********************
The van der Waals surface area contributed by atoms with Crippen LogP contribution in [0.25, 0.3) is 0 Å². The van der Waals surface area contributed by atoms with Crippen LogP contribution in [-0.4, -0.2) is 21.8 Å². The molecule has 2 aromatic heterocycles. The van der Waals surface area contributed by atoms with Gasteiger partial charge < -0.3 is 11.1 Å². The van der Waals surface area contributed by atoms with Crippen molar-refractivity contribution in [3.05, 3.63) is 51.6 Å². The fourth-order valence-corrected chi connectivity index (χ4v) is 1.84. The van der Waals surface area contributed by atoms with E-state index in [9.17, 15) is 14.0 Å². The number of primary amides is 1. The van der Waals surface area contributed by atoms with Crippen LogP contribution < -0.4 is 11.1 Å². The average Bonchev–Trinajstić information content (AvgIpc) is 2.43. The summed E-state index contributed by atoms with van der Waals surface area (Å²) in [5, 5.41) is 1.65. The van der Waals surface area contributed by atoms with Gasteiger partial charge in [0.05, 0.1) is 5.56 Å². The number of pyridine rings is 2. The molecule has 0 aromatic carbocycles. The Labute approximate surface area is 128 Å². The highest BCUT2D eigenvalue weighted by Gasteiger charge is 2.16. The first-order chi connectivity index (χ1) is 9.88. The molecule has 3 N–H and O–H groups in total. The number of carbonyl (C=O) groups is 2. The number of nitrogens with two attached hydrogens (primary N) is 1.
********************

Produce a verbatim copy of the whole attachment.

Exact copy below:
The van der Waals surface area contributed by atoms with Crippen LogP contribution in [0.25, 0.3) is 0 Å². The van der Waals surface area contributed by atoms with Crippen LogP contribution in [-0.4, -0.2) is 21.8 Å². The molecule has 2 aromatic heterocycles. The van der Waals surface area contributed by atoms with Gasteiger partial charge < -0.3 is 11.1 Å². The van der Waals surface area contributed by atoms with Crippen molar-refractivity contribution in [3.05, 3.63) is 51.6 Å². The fourth-order valence-corrected chi connectivity index (χ4v) is 1.84. The van der Waals surface area contributed by atoms with E-state index in [9.17, 15) is 14.0 Å². The number of primary amides is 1. The van der Waals surface area contributed by atoms with Crippen LogP contribution < -0.4 is 11.1 Å². The average Bonchev–Trinajstić information content (AvgIpc) is 2.43. The summed E-state index contributed by atoms with van der Waals surface area (Å²) in [5, 5.41) is 1.65. The van der Waals surface area contributed by atoms with Gasteiger partial charge in [0.05, 0.1) is 5.56 Å². The number of pyridine rings is 2. The molecule has 0 aromatic carbocycles. The Labute approximate surface area is 128 Å². The highest BCUT2D eigenvalue weighted by Gasteiger charge is 2.16. The first-order chi connectivity index (χ1) is 9.88. The molecule has 3 N–H and O–H groups in total. The number of carbonyl (C=O) groups is 2. The number of nitrogens with two attached hydrogens (primary N) is 1.